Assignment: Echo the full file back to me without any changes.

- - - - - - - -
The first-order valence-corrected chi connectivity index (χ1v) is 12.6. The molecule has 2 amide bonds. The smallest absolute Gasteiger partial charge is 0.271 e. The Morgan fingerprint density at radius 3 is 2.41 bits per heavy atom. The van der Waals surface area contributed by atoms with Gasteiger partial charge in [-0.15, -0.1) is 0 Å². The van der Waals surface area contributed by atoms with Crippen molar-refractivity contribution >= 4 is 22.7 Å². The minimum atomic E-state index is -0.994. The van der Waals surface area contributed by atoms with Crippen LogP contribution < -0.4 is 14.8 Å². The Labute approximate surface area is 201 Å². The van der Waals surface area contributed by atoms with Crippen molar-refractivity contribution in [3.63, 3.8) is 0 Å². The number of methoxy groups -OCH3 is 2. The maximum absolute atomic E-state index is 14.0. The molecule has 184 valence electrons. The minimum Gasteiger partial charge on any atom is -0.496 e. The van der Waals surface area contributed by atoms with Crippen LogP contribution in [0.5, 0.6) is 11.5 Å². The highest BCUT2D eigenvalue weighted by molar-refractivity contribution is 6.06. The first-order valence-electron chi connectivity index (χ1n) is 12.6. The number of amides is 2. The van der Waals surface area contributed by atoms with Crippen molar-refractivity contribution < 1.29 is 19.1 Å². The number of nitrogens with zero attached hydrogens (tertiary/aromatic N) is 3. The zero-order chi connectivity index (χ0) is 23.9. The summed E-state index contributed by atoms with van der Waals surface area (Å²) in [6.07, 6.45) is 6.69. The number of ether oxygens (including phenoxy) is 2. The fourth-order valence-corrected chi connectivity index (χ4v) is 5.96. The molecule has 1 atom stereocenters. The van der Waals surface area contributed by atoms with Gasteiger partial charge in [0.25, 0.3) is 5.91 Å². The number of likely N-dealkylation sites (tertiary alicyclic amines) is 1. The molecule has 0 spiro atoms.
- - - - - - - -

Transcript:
The first-order valence-corrected chi connectivity index (χ1v) is 12.6. The molecule has 2 amide bonds. The smallest absolute Gasteiger partial charge is 0.271 e. The Morgan fingerprint density at radius 3 is 2.41 bits per heavy atom. The van der Waals surface area contributed by atoms with Gasteiger partial charge in [-0.15, -0.1) is 0 Å². The van der Waals surface area contributed by atoms with Crippen molar-refractivity contribution >= 4 is 22.7 Å². The minimum atomic E-state index is -0.994. The van der Waals surface area contributed by atoms with Crippen LogP contribution < -0.4 is 14.8 Å². The Labute approximate surface area is 201 Å². The van der Waals surface area contributed by atoms with Crippen molar-refractivity contribution in [3.63, 3.8) is 0 Å². The number of methoxy groups -OCH3 is 2. The maximum absolute atomic E-state index is 14.0. The molecule has 184 valence electrons. The minimum Gasteiger partial charge on any atom is -0.496 e. The van der Waals surface area contributed by atoms with Crippen LogP contribution in [0.5, 0.6) is 11.5 Å². The highest BCUT2D eigenvalue weighted by molar-refractivity contribution is 6.06. The first-order valence-electron chi connectivity index (χ1n) is 12.6. The number of amides is 2. The van der Waals surface area contributed by atoms with Crippen molar-refractivity contribution < 1.29 is 19.1 Å². The number of nitrogens with zero attached hydrogens (tertiary/aromatic N) is 3. The zero-order chi connectivity index (χ0) is 23.9. The summed E-state index contributed by atoms with van der Waals surface area (Å²) in [6.07, 6.45) is 6.69. The number of ether oxygens (including phenoxy) is 2. The fourth-order valence-corrected chi connectivity index (χ4v) is 5.96. The molecule has 1 atom stereocenters. The van der Waals surface area contributed by atoms with Gasteiger partial charge in [0.25, 0.3) is 5.91 Å². The number of likely N-dealkylation sites (tertiary alicyclic amines) is 1. The molecule has 0 spiro atoms.